Your teen has just achieved a major milestone: obtaining the coveted driver’s license!!! While this is a moment for celebration, it is also the time to have a discussion with your teen about road safety, and to set the rules you expect your teen to follow when they are behind the wheel.

  1. Safe Cars. To ensure your teen’s safety on the road, make sure that your teen is driving a safe car. When choosing the right car for your teen, safety and reliability are top priorities. Key things to look for are advanced safety features, such as anti-lock brakes, front and side air bags, head restraints, and electronic stability control.


  1. Set Ground Rules. Remind your teen that driving is a privilege, not a right. Make sure that your teen clearly understands what they can and can’t do while behind the wheel, and what the consequences are when your teen breaks the rules. Be sure to follow through with the consequences if your teen does break the rules.


  1. Follow Your Own Advice. Your teen will not develop good driving habits if you do not make an effort to practice good habits. If you have told your teen that he or she is not allowed to use a cell phone while driving, make sure you don’t use your cell phone either.


  1. NO Cell Phone and NO Texting. Texting and driving are the leading cause of driving injuries and deaths in the United States each year. Using a cell phone, even if it is hands free, is distracting, as your teen’s focus will not be on the road. According to the NHTSA, it takes approximately five seconds to read an incoming text. If your teen is reading a text and driving at 55 mph, that is the equivalent of driving the length of a football field blind. In that five second timeframe, your teen will miss key audio and visual cues that would alert them to potential hazards in the road, and reduce the likelihood of an accident. Limit your teen’s cell phone use to emergencies only, and tell them that if they have to make a call, that they should pull off the road.


  1. Designate Check Ins. Have your teen call you once they have reached his or her destination. When they are ready to leave, have your teen call you before hitting the road. This will eliminate any uncertainty as to your teen’s safety when they are out and about on the road.


  1. Limit Number of Passengers. Be sure to pay close attention to PennDOT’s rules regarding passenger limitations for teens with junior driver’s licenses. A good rule of thumb is that the number of passengers should not exceed the number of seatbelts in the car. Everyone in the car should also be wearing a seatbelt.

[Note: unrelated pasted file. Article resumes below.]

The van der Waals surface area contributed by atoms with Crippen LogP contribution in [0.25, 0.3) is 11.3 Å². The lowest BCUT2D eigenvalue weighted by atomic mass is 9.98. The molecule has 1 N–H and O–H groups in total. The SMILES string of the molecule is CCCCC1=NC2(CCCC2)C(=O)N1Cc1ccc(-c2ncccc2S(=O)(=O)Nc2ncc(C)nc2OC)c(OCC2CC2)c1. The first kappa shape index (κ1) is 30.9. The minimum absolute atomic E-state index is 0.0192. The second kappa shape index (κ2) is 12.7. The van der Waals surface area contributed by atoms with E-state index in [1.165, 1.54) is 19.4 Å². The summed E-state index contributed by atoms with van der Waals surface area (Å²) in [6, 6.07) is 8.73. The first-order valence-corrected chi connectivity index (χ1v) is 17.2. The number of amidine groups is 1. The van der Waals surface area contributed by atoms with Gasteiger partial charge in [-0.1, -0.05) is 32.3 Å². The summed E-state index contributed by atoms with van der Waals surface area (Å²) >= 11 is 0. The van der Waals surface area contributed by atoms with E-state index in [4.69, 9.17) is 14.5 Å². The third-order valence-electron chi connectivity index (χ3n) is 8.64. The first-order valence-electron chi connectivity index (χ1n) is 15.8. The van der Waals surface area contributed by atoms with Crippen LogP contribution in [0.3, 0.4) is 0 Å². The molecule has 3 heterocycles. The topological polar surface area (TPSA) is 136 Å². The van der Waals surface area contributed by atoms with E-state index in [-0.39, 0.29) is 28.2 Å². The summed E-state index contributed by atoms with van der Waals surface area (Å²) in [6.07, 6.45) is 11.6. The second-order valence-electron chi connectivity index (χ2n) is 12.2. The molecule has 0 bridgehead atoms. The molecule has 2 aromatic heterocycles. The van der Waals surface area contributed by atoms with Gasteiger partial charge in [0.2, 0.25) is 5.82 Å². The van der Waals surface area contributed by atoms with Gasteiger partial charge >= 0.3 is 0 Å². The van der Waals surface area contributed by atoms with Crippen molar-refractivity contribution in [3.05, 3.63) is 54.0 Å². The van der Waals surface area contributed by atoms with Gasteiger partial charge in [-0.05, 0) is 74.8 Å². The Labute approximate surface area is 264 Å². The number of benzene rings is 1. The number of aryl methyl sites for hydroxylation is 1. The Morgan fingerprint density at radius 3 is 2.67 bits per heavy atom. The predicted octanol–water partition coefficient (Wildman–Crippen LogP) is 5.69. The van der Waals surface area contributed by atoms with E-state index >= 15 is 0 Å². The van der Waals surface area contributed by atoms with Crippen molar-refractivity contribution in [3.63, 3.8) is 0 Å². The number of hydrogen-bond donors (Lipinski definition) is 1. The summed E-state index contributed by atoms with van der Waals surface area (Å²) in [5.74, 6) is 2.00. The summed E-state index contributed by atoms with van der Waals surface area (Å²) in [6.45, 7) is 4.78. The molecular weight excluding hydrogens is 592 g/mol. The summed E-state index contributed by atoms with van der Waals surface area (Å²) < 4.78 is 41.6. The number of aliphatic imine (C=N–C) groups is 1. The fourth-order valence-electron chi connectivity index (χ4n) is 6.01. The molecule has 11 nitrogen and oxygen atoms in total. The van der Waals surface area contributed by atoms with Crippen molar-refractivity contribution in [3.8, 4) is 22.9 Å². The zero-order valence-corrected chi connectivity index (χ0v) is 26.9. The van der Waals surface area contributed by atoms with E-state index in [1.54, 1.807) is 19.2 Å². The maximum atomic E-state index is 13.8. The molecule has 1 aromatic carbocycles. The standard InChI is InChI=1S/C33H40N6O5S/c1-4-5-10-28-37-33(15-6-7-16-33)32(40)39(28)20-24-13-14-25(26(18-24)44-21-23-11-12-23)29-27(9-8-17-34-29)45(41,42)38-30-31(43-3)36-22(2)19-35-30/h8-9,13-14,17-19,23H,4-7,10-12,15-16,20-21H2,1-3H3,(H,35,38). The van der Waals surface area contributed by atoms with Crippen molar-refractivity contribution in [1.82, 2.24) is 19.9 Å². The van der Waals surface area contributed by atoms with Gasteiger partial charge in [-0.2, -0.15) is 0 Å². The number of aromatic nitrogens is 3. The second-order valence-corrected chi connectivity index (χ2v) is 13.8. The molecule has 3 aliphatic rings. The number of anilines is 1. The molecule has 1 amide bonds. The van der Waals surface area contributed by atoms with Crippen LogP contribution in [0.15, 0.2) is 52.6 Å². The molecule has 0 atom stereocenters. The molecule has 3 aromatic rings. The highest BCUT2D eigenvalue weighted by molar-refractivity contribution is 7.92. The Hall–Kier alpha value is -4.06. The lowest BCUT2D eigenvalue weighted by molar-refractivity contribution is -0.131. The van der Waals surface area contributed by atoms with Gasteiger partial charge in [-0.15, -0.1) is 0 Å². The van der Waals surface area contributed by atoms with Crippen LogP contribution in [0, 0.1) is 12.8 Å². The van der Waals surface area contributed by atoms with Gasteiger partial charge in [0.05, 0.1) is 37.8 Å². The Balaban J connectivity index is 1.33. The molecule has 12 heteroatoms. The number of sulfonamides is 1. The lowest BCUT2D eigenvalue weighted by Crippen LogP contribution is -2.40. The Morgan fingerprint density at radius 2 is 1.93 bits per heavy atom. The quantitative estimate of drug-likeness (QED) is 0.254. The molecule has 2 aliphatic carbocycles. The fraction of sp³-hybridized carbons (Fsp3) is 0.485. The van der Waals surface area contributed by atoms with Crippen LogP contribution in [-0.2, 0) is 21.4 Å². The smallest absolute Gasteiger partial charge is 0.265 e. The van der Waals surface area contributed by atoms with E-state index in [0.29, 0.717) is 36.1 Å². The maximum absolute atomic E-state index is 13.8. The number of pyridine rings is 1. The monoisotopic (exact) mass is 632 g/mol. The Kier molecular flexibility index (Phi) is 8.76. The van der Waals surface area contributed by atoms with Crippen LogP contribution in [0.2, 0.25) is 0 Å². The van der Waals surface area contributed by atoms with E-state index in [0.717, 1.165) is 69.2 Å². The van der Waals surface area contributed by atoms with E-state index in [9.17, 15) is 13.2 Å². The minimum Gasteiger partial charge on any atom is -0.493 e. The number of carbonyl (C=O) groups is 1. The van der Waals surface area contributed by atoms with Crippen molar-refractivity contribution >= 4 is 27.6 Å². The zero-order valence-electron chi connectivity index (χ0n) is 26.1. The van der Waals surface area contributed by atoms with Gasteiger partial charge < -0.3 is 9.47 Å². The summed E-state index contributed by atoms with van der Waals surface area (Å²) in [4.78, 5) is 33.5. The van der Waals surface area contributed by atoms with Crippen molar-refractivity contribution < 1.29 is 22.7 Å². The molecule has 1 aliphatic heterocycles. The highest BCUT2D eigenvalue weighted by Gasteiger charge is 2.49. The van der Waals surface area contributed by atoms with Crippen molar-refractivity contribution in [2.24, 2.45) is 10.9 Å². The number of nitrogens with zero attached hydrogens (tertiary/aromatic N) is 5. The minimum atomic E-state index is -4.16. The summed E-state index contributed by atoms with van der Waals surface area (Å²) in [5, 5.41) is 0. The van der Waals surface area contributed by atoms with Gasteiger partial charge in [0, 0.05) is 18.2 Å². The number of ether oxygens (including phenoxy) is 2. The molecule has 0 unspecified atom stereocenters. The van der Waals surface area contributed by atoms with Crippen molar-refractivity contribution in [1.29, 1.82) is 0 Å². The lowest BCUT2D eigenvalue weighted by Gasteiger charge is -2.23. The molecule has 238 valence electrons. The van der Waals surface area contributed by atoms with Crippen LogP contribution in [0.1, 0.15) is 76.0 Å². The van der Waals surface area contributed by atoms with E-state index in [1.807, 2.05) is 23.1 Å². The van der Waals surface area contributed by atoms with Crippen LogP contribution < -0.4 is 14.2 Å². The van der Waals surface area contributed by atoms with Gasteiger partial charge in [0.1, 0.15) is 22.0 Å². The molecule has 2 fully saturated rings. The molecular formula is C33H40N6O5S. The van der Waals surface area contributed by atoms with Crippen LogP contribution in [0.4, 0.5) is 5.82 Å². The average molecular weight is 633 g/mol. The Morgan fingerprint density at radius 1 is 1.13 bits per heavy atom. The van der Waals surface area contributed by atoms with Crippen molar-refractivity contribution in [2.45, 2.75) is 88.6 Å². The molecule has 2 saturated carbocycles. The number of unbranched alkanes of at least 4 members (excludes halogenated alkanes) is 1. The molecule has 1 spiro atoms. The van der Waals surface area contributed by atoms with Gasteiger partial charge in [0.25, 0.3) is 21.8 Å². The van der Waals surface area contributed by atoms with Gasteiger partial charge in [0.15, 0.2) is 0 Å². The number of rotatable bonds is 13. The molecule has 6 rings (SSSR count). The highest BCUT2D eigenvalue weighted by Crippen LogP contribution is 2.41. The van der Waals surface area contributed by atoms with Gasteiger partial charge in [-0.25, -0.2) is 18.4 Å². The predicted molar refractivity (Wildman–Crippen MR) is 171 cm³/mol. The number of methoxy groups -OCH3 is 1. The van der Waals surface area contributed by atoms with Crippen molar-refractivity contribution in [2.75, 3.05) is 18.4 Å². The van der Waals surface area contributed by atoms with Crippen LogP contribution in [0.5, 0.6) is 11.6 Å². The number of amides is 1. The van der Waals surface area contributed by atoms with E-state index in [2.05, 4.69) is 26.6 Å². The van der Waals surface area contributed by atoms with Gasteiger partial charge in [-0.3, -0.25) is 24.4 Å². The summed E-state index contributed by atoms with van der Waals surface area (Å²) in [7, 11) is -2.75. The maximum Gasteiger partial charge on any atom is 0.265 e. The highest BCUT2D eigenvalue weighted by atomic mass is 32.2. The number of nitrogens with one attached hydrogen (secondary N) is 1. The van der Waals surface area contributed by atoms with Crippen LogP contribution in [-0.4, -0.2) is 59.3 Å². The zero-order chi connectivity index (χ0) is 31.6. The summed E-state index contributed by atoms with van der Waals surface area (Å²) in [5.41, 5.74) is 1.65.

1. Zero Tolerance Drinking Policy. According to the CDC, youths aged 12-20 imbibe 11% of all alcohol consumed in the U.S. With a statistic like this, it’s really important to have a discussion about drinking and driving with your teen. Be sure your teen is clear that it’s unsafe to drink and drive. Be sure your teen knows the consequences for drinking and driving.


  1. Minimize Night Driving. Limit your teen’s driving to daytime hours, especially when your teen has just received his or her license. The NHTSA indicates that 16% of teen driving fatalities (ages 15-19) happen between 9:00 p.m. and midnight. Night driving poses challenges even for experienced drivers. A new driver will have more difficulty judging speed of other cars and distance. Further, newer drivers are more likely to become fatigued behind the wheel. Another reason to limit your teen’s night driving hours, is that PennDOT imposes a curfew for teen drivers who hold a junior driver’s license. These curfews are strictly enforced by police officers.


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Sources: NHTSA and DMV.org

This image is a dramatization. Credit: Prexels
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